Juan LOZANO FUERTE, Petitioner, v. William P. BARR, Attorney General, Respondent.
Decided: May 11, 2020
Before: BERZON, N.R. SMITH, and MILLER, Circuit Judges.
Miguel Angel Olano, Miguel Olano, Attorney at Law, Los Angeles, CA, for Petitioner Brianne Whelan Cohen, Trial Attorney, DOJ - U.S. Department of Justice, Civil Division/Office of Immigration Litigation, Washington, DC, Chief Counsel ICE, Office of the Chief Counsel, Department of Homeland Security, San Francisco, CA, for Respondent
Juan Lozano Fuerte, a native and citizen of Mexico, petitions for review of the Board of Immigration Appeals’ (“BIA”) order dismissing his appeal from an immigration judge’s decision denying his applications for asylum, withholding of removal, relief under the Convention Against Torture (“CAT”), and cancellation of removal. Our jurisdiction is governed by 8 U.S.C. § 1252. We review de novo questions of law, Cerezo v. Mukasey, 512 F.3d 1163, 1166 (9th Cir. 2008), except to the extent that deference is owed to the BIA’s interpretation of the governing statutes and regulations, Simeonov v. Ashcroft, 371 F.3d 532, 535 (9th Cir. 2004). We review for substantial evidence the agency’s factual findings. Garcia-Milian v. Holder, 755 F.3d 1026, 1031 (9th Cir. 2014). We deny in part and dismiss in part the petition for review.
In his opening brief, Lozano Fuerte does not contend that the BIA erred in its determination that he waived any challenge to the IJ’s denial of asylum. See Lopez-Vasquez v. Holder, 706 F.3d 1072, 1079-80 (9th Cir. 2013) (issues not specifically raised and argued in a party’s opening brief are waived). Lozano Fuerte also does not challenge the agency’s denial of cancellation of removal. Id. Thus, we deny the petition for review as to asylum and cancellation of removal.
The agency did not err in finding that Lozano Fuerte did not establish membership in a cognizable social group. See Reyes v. Lynch, 842 F.3d 1125, 1131 (9th Cir. 2016) (in order to demonstrate membership in a particular social group, “[t]he applicant must ‘establish that the group is (1) composed of members who share a common immutable characteristic, (2) defined with particularity, and (3) socially distinct within the society in question’ ” (quoting Matter of M-E-V-G-, 26 I. & N. Dec. 227, 237 (BIA 2014))); see also Ramirez-Munoz v. Lynch, 816 F.3d 1226, 1229 (9th Cir. 2016) (concluding that “imputed wealthy Americans” returning to Mexico does not constitute a particular social group). To the extent Lozano Fuerte proposes a new social group based on a status as a returnee accompanied by minor United States citizen daughters, we lack jurisdiction to consider it. See Barron v. Ashcroft, 358 F.3d 674, 678 (9th Cir. 2004) (court lacks jurisdiction to review claims not presented to the agency).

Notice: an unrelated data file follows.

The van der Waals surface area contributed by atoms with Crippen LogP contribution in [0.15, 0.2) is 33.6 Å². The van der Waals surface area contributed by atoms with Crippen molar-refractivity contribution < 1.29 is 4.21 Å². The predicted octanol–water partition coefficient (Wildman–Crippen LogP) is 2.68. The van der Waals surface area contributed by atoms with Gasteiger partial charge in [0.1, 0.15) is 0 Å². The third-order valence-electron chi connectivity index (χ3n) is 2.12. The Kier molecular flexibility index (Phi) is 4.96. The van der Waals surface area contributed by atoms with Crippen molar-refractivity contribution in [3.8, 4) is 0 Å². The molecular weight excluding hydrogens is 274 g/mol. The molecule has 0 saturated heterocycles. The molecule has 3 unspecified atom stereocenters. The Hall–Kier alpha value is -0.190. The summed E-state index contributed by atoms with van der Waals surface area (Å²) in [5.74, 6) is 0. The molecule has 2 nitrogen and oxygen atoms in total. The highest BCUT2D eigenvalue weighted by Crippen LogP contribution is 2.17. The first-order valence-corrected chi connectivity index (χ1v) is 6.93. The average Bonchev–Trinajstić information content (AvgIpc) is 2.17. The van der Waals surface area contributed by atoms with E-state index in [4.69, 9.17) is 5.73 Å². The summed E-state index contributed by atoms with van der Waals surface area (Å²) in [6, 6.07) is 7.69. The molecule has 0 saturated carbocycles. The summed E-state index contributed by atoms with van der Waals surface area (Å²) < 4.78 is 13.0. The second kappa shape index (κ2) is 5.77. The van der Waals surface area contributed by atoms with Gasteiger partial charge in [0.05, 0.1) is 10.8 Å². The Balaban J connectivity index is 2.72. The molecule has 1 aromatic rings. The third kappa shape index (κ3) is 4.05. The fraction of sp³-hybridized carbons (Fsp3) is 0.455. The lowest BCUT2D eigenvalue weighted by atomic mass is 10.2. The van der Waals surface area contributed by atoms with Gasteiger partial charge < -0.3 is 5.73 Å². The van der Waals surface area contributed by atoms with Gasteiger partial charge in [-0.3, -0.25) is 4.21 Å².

Substantial evidence supports the agency’s determination that Lozano Fuerte otherwise failed to demonstrate a nexus between the harm he fears in Mexico and a protected ground. See Zetino v. Holder, 622 F.3d 1007, 1016 (9th Cir. 2010) (an applicant’s “desire to be free from harassment by criminals motivated by theft or random violence by gang members bears no nexus to a protected ground”).
Thus, Lozano Fuerte’s withholding of removal claim fails.
Substantial evidence also supports the agency’s denial of CAT relief because Lozano Fuerte failed to show it is more likely than not he would be tortured by or with the consent or acquiescence of the government if returned to Mexico. See Aden v. Holder, 589 F.3d 1040, 1047 (9th Cir. 2009); see also Delgado-Ortiz v. Holder, 600 F.3d 1148, 1152 (9th Cir. 2010) (generalized evidence of violence and crime in petitioner’s home country insufficient to meet standard for CAT relief).
PETITION FOR REVIEW DENIED in part; DISMISSED in part.
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